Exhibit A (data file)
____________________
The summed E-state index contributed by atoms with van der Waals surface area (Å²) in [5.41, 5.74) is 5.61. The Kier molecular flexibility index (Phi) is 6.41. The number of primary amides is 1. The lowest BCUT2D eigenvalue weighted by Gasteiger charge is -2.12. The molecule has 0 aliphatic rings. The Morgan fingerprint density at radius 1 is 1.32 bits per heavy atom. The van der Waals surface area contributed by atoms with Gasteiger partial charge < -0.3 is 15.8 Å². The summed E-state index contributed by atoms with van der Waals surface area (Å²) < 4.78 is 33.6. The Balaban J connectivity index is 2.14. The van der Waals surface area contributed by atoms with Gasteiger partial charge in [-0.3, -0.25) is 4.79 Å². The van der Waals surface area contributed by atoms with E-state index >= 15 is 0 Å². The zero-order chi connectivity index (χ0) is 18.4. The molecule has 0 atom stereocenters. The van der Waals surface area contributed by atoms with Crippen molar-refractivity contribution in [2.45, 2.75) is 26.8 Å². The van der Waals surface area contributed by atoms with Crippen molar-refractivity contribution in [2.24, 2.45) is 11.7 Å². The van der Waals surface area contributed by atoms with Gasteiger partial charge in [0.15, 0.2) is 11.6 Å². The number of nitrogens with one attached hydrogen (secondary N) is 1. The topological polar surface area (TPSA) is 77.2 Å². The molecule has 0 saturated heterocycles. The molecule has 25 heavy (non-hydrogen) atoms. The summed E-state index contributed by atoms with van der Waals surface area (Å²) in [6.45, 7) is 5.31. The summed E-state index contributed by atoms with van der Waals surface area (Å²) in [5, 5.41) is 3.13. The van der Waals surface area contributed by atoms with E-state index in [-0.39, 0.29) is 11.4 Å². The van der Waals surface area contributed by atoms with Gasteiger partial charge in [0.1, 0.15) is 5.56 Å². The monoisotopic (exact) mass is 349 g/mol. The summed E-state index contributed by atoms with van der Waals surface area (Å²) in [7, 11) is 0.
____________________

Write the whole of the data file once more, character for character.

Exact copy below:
The summed E-state index contributed by atoms with van der Waals surface area (Å²) in [5.41, 5.74) is 5.61. The Kier molecular flexibility index (Phi) is 6.41. The number of primary amides is 1. The lowest BCUT2D eigenvalue weighted by Gasteiger charge is -2.12. The molecule has 0 aliphatic rings. The Morgan fingerprint density at radius 1 is 1.32 bits per heavy atom. The van der Waals surface area contributed by atoms with Gasteiger partial charge < -0.3 is 15.8 Å². The summed E-state index contributed by atoms with van der Waals surface area (Å²) < 4.78 is 33.6. The Balaban J connectivity index is 2.14. The van der Waals surface area contributed by atoms with Gasteiger partial charge in [-0.3, -0.25) is 4.79 Å². The van der Waals surface area contributed by atoms with E-state index >= 15 is 0 Å². The zero-order chi connectivity index (χ0) is 18.4. The molecule has 0 atom stereocenters. The van der Waals surface area contributed by atoms with Crippen molar-refractivity contribution in [2.45, 2.75) is 26.8 Å². The van der Waals surface area contributed by atoms with Crippen molar-refractivity contribution in [2.24, 2.45) is 11.7 Å². The van der Waals surface area contributed by atoms with Gasteiger partial charge in [0.15, 0.2) is 11.6 Å². The number of nitrogens with one attached hydrogen (secondary N) is 1. The topological polar surface area (TPSA) is 77.2 Å². The molecule has 0 saturated heterocycles. The molecule has 25 heavy (non-hydrogen) atoms. The summed E-state index contributed by atoms with van der Waals surface area (Å²) in [6.45, 7) is 5.31. The summed E-state index contributed by atoms with van der Waals surface area (Å²) in [5, 5.41) is 3.13. The van der Waals surface area contributed by atoms with E-state index in [-0.39, 0.29) is 11.4 Å². The van der Waals surface area contributed by atoms with Gasteiger partial charge in [0.1, 0.15) is 5.56 Å². The monoisotopic (exact) mass is 349 g/mol. The summed E-state index contributed by atoms with van der Waals surface area (Å²) in [7, 11) is 0.